the steam generator market in the 1930s. "Getting a good, reliable, long-life positive displacement pump is one of the main tricks in making a steam cleaner, and particularly a steam generator work," explains Walker. The generator was an outgrowth of the steam cleaner, only it produced dry steam for industrial processes. Today, Clayton still produces steam generators although the company discontinued steam cleaner production in the early 1980s.
    Ford Malsbary made numerous discoveries as well, but some of those developments were indirectly due, at least in very small part, to the attitudes taken by Homestead and Clayton. Both companies had obtained various patents on a number of processes, but each had very different ideals on how to treat those patents.
    "Fred's dad (Mr. Schuchman Sr.) never pursued isolating or restricting the use of those patents because he felt that cleaning was going to be such a broad field that it would require many people getting into it to help develop the industry," Slemenda explains. The only license that Mr. Schuchman really enforced was the trademark for the Jenny name.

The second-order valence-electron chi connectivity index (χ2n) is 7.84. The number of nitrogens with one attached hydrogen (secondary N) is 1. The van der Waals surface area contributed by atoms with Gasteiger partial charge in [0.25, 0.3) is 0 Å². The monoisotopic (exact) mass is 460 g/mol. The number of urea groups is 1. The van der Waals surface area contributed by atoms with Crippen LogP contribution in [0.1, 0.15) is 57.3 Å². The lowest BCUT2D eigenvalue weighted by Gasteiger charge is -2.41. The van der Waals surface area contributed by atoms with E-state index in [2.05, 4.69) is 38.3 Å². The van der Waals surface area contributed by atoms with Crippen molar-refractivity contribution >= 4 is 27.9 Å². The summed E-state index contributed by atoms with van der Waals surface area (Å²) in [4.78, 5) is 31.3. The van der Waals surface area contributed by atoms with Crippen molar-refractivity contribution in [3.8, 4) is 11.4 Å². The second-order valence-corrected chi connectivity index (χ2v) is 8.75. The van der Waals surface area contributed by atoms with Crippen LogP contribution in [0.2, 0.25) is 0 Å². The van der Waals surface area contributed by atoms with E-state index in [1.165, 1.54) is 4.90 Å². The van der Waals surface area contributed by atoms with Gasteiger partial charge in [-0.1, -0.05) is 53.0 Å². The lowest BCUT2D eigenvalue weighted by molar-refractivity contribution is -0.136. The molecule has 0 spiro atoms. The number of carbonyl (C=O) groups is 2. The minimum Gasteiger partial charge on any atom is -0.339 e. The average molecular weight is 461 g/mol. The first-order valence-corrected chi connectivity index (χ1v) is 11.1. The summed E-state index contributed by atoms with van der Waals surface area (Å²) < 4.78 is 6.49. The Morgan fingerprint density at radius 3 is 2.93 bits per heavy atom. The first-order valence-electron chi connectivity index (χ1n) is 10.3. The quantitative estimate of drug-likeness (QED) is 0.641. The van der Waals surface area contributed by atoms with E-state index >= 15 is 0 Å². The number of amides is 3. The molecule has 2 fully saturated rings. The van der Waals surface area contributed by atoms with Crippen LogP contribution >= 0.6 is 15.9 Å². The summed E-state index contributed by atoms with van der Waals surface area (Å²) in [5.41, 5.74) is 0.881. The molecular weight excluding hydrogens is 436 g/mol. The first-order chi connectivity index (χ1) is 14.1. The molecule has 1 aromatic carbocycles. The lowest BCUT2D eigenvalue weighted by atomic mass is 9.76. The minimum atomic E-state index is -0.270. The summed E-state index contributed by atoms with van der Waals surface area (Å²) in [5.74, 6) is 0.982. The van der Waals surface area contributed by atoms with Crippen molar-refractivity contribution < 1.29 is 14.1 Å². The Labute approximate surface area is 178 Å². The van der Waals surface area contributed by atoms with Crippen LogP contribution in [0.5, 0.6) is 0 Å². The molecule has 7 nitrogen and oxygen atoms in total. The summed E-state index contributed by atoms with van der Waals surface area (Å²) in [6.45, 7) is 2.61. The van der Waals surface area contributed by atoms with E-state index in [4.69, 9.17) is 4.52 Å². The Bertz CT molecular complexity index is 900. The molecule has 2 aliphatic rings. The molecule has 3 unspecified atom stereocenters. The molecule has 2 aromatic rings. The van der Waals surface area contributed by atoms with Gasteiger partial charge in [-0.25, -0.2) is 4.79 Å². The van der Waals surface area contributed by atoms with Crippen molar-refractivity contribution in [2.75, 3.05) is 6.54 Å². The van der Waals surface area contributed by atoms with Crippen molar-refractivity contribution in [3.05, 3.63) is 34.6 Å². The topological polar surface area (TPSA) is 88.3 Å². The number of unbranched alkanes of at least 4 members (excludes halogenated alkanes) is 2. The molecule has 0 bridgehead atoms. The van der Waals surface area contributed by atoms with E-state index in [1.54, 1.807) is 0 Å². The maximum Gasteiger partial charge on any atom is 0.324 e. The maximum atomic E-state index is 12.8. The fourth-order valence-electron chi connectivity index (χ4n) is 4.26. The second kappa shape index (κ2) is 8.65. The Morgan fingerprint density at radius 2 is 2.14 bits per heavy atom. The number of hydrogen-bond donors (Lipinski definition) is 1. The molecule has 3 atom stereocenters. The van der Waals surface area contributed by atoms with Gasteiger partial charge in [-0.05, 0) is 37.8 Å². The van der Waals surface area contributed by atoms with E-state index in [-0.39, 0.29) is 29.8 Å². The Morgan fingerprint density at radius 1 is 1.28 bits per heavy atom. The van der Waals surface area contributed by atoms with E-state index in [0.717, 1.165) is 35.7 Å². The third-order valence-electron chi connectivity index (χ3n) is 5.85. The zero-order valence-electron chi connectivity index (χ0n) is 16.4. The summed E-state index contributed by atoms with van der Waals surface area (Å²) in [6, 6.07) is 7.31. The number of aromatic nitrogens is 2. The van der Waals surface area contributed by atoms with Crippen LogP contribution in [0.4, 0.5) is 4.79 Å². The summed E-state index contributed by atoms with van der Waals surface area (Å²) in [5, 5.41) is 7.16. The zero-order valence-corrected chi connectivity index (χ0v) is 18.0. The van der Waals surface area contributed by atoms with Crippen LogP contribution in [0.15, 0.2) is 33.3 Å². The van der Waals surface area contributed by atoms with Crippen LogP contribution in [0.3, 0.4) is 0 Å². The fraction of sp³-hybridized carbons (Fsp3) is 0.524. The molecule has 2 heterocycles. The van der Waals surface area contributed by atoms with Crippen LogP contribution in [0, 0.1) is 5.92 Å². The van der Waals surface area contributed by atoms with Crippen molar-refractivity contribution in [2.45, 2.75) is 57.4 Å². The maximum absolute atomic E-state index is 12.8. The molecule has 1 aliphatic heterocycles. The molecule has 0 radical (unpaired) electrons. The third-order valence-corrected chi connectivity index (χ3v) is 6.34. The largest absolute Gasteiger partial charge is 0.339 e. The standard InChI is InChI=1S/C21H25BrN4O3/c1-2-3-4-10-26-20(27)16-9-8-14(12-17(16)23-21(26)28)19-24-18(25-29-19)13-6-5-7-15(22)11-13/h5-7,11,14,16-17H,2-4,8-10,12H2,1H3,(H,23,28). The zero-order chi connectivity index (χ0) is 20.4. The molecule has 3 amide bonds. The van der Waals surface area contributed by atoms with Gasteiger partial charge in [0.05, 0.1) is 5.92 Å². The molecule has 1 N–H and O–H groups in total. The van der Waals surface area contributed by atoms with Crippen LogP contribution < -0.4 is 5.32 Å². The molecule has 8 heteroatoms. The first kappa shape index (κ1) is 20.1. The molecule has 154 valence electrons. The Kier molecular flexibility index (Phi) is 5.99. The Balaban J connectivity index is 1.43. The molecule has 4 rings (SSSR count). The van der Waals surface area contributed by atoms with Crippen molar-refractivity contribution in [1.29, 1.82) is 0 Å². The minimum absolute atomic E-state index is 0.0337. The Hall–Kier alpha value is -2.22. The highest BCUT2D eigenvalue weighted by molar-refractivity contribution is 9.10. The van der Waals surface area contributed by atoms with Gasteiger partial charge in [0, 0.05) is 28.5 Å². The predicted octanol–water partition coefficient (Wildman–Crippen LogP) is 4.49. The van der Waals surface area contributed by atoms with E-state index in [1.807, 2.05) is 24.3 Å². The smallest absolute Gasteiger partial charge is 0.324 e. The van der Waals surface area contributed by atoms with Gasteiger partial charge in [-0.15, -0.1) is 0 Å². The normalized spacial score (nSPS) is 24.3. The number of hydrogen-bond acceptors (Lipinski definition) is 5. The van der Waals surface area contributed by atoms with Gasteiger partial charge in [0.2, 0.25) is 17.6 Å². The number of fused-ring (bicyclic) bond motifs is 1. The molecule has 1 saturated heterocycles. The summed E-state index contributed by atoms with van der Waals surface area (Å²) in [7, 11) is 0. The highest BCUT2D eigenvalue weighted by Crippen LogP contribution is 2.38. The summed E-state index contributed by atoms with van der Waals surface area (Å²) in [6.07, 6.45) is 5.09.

Walter Kerrick, however, patented the steam cleaning process soon after his initial discovery, prior to joining with Mr. Clayton. The patent, according to Walter Malsbary, covered the basic "steam cleaning process combining a constant volume


pumping system with a chemical where you put the full pump volume through the heating coil, achieving a certain temperature and discharging through a restrictive nozzle."
    Malsbary had already begun building steam cleaners when Clayton began enforcing use of the patented process. "So consequently, Clayton, being the good business people they were, approached all other manufacturers and went after them for royalties," says Malsbary. By this time, several small steam cleaner manufacturers had entered into the market, and some were complacent with paying fees to Clayton. One such example was All Kar Products (renamed American Kleaner in 1965), a chemical manufacturing company founded by Allan A. Foster and Carl Drury that began selling steam cleaners around 1936. "In many cases, they would sell the same market as Clayton, but All Kar's cost of doing business was much higher since they had to pay the royalties for the equipment that they manufactured," explains Norman Foster, Allan Foster's son. "At that time, the steam cleaners were just considered a way in which the user could dispense the chemical product. So, they didn't mind paying the royalty inasmuch as their profit dollar at that time was derived mainly from the chemicals."
    Others, such as Ford Malsbary, saw the royalties as